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giant birds



Dinogeorge wrote:

"However you care to arrange these taxa, the common ancestral forms of 
these taxa and birds were almost certainly capable of flying--and the 
closer the common ancestral form was to Archaeopteryx, the better flier 
it probably was. Archaeopteryx didn't acquire the power of flight 
overnight (the miracle that the "ground-up" theorists wish us to 
swallow) but evolved it much more gradually through a succession of 
those less flightworthy forms that were also the common ancestors of 
the various theropod groups and birds."

The above is a summary of what is referred to on the list as BCF. The 
recent systematic literature (e.g. Sereno 1999, Xu et al. 1999) seems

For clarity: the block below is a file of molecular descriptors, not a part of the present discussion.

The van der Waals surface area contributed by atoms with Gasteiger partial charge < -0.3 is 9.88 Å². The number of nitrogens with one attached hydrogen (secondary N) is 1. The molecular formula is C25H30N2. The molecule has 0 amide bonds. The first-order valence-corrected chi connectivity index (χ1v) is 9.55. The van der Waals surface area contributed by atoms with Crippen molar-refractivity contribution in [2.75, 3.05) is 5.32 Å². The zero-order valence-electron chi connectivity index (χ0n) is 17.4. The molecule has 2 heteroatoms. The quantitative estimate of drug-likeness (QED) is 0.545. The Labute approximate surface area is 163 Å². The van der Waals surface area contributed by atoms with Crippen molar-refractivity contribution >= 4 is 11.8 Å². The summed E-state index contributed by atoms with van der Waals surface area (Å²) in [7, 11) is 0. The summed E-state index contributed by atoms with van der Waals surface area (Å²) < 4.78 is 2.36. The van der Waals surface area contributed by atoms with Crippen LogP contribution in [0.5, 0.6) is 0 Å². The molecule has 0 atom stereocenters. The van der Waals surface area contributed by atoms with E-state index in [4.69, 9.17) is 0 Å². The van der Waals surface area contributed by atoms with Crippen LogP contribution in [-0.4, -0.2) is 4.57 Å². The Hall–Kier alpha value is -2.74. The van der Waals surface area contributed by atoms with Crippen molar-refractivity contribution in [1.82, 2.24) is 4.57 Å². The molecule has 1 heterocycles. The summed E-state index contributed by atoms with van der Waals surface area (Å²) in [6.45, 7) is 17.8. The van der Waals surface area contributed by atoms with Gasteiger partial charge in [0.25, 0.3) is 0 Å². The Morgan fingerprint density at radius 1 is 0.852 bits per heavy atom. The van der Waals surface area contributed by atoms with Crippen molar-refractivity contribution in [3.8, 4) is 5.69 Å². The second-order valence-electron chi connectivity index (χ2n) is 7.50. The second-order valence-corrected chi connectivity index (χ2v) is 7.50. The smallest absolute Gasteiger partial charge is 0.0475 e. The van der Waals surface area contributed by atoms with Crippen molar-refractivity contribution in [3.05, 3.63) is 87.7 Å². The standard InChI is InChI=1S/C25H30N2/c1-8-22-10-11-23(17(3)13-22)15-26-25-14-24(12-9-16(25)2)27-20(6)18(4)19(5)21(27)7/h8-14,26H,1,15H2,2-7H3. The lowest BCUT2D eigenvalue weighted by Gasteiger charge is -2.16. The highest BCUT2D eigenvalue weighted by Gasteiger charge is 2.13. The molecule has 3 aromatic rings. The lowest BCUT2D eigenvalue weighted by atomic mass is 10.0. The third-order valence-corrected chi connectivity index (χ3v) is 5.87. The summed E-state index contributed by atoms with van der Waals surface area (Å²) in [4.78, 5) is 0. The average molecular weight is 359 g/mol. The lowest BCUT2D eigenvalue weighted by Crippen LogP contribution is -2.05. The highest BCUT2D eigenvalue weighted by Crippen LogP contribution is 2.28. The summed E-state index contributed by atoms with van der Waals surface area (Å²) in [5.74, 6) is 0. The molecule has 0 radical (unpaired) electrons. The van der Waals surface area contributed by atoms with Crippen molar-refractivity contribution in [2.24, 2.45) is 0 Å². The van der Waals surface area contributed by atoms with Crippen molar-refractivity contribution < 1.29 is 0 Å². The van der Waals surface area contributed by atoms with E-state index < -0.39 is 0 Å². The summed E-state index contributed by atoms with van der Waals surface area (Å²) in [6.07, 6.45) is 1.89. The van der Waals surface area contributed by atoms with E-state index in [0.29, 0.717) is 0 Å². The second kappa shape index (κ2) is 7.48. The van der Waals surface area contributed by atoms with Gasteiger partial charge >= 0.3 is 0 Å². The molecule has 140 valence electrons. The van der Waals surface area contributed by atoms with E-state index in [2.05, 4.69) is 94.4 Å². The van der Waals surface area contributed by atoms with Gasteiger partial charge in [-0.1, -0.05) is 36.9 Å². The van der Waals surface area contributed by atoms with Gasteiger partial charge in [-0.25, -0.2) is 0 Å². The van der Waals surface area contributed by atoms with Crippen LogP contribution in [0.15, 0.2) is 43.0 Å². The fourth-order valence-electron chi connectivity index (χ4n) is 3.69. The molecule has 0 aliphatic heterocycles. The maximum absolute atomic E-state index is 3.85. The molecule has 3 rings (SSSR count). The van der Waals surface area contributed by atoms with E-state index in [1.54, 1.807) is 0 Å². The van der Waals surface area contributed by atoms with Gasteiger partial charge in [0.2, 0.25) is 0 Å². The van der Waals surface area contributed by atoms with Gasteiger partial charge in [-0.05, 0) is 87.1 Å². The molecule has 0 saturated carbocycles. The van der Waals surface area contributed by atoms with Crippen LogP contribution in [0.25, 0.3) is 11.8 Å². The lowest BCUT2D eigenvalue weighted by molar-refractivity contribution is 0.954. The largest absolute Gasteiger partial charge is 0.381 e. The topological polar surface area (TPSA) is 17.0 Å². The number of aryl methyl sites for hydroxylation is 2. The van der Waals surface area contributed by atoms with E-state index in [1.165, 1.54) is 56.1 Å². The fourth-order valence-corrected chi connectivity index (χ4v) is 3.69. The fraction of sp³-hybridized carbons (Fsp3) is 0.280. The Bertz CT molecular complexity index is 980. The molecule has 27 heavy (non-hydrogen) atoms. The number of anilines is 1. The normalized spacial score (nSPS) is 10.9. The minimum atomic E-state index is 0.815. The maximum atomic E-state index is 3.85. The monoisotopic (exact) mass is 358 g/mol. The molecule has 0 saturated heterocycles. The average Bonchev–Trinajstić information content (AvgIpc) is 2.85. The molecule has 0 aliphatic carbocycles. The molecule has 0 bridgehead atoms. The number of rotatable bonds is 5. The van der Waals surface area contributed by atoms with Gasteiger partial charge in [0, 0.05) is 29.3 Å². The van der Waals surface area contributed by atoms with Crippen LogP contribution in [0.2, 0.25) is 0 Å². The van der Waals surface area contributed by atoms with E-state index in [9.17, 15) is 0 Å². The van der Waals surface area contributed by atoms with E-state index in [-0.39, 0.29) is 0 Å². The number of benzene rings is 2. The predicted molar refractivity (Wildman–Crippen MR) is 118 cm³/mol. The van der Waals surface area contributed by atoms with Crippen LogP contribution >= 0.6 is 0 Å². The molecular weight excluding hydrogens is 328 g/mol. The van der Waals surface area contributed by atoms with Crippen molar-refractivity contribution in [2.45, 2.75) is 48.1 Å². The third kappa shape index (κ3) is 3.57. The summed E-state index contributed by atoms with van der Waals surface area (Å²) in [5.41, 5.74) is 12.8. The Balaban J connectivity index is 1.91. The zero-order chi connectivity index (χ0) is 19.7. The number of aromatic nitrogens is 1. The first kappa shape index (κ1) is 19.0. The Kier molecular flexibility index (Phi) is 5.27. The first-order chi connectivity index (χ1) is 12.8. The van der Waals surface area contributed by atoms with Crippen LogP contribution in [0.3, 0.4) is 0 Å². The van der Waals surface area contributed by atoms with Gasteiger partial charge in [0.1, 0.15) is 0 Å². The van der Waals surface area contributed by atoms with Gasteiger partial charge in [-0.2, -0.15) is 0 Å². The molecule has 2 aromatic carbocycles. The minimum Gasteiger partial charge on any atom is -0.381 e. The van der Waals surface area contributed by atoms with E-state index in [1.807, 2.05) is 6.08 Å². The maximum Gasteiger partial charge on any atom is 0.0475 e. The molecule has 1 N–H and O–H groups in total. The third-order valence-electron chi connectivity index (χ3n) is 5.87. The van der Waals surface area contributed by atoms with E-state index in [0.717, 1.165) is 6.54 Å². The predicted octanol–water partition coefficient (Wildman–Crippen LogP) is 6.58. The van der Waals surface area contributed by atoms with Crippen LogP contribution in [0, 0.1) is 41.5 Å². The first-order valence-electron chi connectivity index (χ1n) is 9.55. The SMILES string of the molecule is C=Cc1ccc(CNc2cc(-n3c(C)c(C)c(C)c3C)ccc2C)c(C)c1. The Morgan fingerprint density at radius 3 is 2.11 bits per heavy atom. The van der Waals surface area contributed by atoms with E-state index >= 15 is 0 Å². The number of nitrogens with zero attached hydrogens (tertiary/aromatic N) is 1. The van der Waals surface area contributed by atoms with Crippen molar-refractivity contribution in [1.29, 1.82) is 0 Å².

(to me anyway) to contradict BCF. It is clear to me how phylogenetic 
schemes are constructed, but I don't understand the reasoning behind 
BCF. What is the rationale for BCF? The above statement from Dinogeorge 
seems to suggest a functional hypothesis based on the acquisition of 
flight. Functional hypotheses have been widely accepted yet proved 
wrong in the past (e.g. the evolution of the tetrapod limb - Coates and 
Clack 1991), so to make sure I was being fair to BCF I thought I'd 
raise the question.

Kendall Clements

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Kendall Clements
k.clements@auckland.ac.nz